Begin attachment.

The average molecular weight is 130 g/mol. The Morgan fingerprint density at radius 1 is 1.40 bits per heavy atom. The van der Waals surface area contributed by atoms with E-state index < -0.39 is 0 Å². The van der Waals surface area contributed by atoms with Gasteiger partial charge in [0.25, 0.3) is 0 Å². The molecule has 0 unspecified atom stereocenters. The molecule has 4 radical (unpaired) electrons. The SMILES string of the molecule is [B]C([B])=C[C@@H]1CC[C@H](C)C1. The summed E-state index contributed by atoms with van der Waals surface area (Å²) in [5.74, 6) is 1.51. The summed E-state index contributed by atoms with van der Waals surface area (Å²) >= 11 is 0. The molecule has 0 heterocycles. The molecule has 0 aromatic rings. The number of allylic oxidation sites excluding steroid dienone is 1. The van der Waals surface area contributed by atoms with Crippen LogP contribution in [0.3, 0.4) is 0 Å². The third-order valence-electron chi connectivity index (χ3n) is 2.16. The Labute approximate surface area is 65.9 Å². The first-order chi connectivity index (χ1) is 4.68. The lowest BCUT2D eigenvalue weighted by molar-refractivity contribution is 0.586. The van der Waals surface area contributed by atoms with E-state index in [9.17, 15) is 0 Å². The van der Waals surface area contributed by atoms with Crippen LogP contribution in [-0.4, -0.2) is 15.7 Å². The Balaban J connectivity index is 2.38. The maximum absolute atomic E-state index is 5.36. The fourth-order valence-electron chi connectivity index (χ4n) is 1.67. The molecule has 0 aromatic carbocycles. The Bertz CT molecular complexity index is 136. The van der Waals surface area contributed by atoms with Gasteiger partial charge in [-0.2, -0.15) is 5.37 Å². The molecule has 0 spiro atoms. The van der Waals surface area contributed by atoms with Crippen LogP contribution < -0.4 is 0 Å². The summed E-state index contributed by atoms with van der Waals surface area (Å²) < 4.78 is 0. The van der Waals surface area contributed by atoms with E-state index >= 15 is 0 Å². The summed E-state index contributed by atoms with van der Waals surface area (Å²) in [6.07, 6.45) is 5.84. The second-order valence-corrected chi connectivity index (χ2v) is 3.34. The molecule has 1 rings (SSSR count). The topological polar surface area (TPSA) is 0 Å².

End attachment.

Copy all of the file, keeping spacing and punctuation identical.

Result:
The average molecular weight is 130 g/mol. The Morgan fingerprint density at radius 1 is 1.40 bits per heavy atom. The van der Waals surface area contributed by atoms with E-state index < -0.39 is 0 Å². The van der Waals surface area contributed by atoms with Gasteiger partial charge in [0.25, 0.3) is 0 Å². The molecule has 0 unspecified atom stereocenters. The molecule has 4 radical (unpaired) electrons. The SMILES string of the molecule is [B]C([B])=C[C@@H]1CC[C@H](C)C1. The summed E-state index contributed by atoms with van der Waals surface area (Å²) in [5.74, 6) is 1.51. The summed E-state index contributed by atoms with van der Waals surface area (Å²) >= 11 is 0. The molecule has 0 heterocycles. The molecule has 0 aromatic rings. The number of allylic oxidation sites excluding steroid dienone is 1. The van der Waals surface area contributed by atoms with Crippen LogP contribution in [0.3, 0.4) is 0 Å². The third-order valence-electron chi connectivity index (χ3n) is 2.16. The Labute approximate surface area is 65.9 Å². The first-order chi connectivity index (χ1) is 4.68. The lowest BCUT2D eigenvalue weighted by molar-refractivity contribution is 0.586. The van der Waals surface area contributed by atoms with E-state index in [9.17, 15) is 0 Å². The van der Waals surface area contributed by atoms with Crippen LogP contribution in [-0.4, -0.2) is 15.7 Å². The Balaban J connectivity index is 2.38. The maximum absolute atomic E-state index is 5.36. The fourth-order valence-electron chi connectivity index (χ4n) is 1.67. The molecule has 0 aromatic carbocycles. The Bertz CT molecular complexity index is 136. The van der Waals surface area contributed by atoms with Gasteiger partial charge in [-0.2, -0.15) is 5.37 Å². The molecule has 0 spiro atoms. The van der Waals surface area contributed by atoms with Crippen LogP contribution < -0.4 is 0 Å². The summed E-state index contributed by atoms with van der Waals surface area (Å²) < 4.78 is 0. The van der Waals surface area contributed by atoms with E-state index >= 15 is 0 Å². The summed E-state index contributed by atoms with van der Waals surface area (Å²) in [6.07, 6.45) is 5.84. The second-order valence-corrected chi connectivity index (χ2v) is 3.34. The molecule has 1 rings (SSSR count). The topological polar surface area (TPSA) is 0 Å².